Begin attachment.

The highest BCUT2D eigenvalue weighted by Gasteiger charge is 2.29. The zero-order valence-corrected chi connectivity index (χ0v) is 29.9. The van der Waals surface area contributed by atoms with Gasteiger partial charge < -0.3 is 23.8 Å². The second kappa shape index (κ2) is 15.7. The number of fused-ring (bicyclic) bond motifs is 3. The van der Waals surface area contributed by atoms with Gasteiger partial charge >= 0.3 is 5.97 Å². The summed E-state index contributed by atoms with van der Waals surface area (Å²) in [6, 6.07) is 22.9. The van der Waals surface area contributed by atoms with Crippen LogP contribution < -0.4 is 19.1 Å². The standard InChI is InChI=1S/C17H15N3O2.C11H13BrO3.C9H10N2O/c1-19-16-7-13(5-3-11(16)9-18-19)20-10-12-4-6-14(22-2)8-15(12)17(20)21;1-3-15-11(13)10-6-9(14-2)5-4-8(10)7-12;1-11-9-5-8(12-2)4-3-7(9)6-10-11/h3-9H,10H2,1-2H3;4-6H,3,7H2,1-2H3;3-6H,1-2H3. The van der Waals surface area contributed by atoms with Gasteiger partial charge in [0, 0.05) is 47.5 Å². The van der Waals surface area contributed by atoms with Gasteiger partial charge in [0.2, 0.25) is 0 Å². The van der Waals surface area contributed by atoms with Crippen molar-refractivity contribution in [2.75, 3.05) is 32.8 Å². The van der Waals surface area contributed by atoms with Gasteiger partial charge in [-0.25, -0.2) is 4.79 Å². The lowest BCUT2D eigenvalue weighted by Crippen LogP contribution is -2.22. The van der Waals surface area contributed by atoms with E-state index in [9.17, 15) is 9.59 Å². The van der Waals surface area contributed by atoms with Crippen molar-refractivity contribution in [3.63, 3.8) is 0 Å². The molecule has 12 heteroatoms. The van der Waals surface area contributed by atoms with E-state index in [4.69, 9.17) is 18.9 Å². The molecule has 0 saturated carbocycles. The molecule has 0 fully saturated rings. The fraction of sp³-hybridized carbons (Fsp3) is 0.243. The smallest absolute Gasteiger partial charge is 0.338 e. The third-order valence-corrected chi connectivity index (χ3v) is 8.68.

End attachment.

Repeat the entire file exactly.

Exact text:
The highest BCUT2D eigenvalue weighted by Gasteiger charge is 2.29. The zero-order valence-corrected chi connectivity index (χ0v) is 29.9. The van der Waals surface area contributed by atoms with Gasteiger partial charge < -0.3 is 23.8 Å². The second kappa shape index (κ2) is 15.7. The number of fused-ring (bicyclic) bond motifs is 3. The van der Waals surface area contributed by atoms with Gasteiger partial charge >= 0.3 is 5.97 Å². The summed E-state index contributed by atoms with van der Waals surface area (Å²) in [6, 6.07) is 22.9. The van der Waals surface area contributed by atoms with Crippen LogP contribution < -0.4 is 19.1 Å². The standard InChI is InChI=1S/C17H15N3O2.C11H13BrO3.C9H10N2O/c1-19-16-7-13(5-3-11(16)9-18-19)20-10-12-4-6-14(22-2)8-15(12)17(20)21;1-3-15-11(13)10-6-9(14-2)5-4-8(10)7-12;1-11-9-5-8(12-2)4-3-7(9)6-10-11/h3-9H,10H2,1-2H3;4-6H,3,7H2,1-2H3;3-6H,1-2H3. The van der Waals surface area contributed by atoms with Gasteiger partial charge in [0, 0.05) is 47.5 Å². The van der Waals surface area contributed by atoms with Gasteiger partial charge in [0.2, 0.25) is 0 Å². The van der Waals surface area contributed by atoms with Crippen molar-refractivity contribution in [2.75, 3.05) is 32.8 Å². The van der Waals surface area contributed by atoms with Gasteiger partial charge in [-0.25, -0.2) is 4.79 Å². The lowest BCUT2D eigenvalue weighted by Crippen LogP contribution is -2.22. The van der Waals surface area contributed by atoms with E-state index in [9.17, 15) is 9.59 Å². The van der Waals surface area contributed by atoms with Crippen molar-refractivity contribution in [3.63, 3.8) is 0 Å². The molecule has 12 heteroatoms. The van der Waals surface area contributed by atoms with E-state index in [4.69, 9.17) is 18.9 Å². The molecule has 0 saturated carbocycles. The molecule has 0 fully saturated rings. The fraction of sp³-hybridized carbons (Fsp3) is 0.243. The smallest absolute Gasteiger partial charge is 0.338 e. The third-order valence-corrected chi connectivity index (χ3v) is 8.68.